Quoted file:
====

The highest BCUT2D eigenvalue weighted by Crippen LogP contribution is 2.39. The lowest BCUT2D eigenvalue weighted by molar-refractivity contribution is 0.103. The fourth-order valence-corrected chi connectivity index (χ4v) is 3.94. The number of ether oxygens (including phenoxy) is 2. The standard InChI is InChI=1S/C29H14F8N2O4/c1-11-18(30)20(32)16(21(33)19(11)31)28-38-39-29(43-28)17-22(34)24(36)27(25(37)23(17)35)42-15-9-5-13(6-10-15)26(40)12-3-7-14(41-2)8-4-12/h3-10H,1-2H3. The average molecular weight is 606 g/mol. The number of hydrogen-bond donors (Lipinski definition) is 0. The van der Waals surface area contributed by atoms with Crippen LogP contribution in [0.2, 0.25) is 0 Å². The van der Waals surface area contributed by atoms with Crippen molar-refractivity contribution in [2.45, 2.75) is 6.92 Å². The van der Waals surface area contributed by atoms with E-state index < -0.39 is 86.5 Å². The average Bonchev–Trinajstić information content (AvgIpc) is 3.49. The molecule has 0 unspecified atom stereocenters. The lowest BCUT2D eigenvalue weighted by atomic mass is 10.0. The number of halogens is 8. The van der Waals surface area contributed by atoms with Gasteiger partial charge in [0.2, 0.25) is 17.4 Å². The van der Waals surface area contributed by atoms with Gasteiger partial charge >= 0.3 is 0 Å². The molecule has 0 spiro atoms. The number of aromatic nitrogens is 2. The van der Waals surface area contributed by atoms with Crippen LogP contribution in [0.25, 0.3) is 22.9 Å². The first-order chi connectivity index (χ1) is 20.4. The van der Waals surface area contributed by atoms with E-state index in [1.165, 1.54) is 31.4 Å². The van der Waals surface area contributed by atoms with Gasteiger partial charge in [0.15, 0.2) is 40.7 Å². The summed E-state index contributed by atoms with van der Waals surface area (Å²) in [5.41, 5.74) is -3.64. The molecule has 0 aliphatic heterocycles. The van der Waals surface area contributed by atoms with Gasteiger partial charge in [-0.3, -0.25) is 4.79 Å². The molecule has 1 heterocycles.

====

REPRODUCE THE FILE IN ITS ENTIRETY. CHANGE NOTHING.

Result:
The highest BCUT2D eigenvalue weighted by Crippen LogP contribution is 2.39. The lowest BCUT2D eigenvalue weighted by molar-refractivity contribution is 0.103. The fourth-order valence-corrected chi connectivity index (χ4v) is 3.94. The number of ether oxygens (including phenoxy) is 2. The standard InChI is InChI=1S/C29H14F8N2O4/c1-11-18(30)20(32)16(21(33)19(11)31)28-38-39-29(43-28)17-22(34)24(36)27(25(37)23(17)35)42-15-9-5-13(6-10-15)26(40)12-3-7-14(41-2)8-4-12/h3-10H,1-2H3. The average molecular weight is 606 g/mol. The number of hydrogen-bond donors (Lipinski definition) is 0. The van der Waals surface area contributed by atoms with Crippen LogP contribution in [0.2, 0.25) is 0 Å². The van der Waals surface area contributed by atoms with Crippen molar-refractivity contribution in [2.45, 2.75) is 6.92 Å². The van der Waals surface area contributed by atoms with E-state index < -0.39 is 86.5 Å². The average Bonchev–Trinajstić information content (AvgIpc) is 3.49. The molecule has 0 unspecified atom stereocenters. The lowest BCUT2D eigenvalue weighted by atomic mass is 10.0. The number of halogens is 8. The van der Waals surface area contributed by atoms with Gasteiger partial charge in [0.2, 0.25) is 17.4 Å². The van der Waals surface area contributed by atoms with Gasteiger partial charge >= 0.3 is 0 Å². The molecule has 0 spiro atoms. The number of aromatic nitrogens is 2. The van der Waals surface area contributed by atoms with Crippen LogP contribution in [0.25, 0.3) is 22.9 Å². The first-order chi connectivity index (χ1) is 20.4. The van der Waals surface area contributed by atoms with E-state index in [1.165, 1.54) is 31.4 Å². The van der Waals surface area contributed by atoms with Gasteiger partial charge in [0.15, 0.2) is 40.7 Å². The summed E-state index contributed by atoms with van der Waals surface area (Å²) in [5.41, 5.74) is -3.64. The molecule has 0 aliphatic heterocycles. The van der Waals surface area contributed by atoms with Gasteiger partial charge in [-0.3, -0.25) is 4.79 Å². The molecule has 1 heterocycles.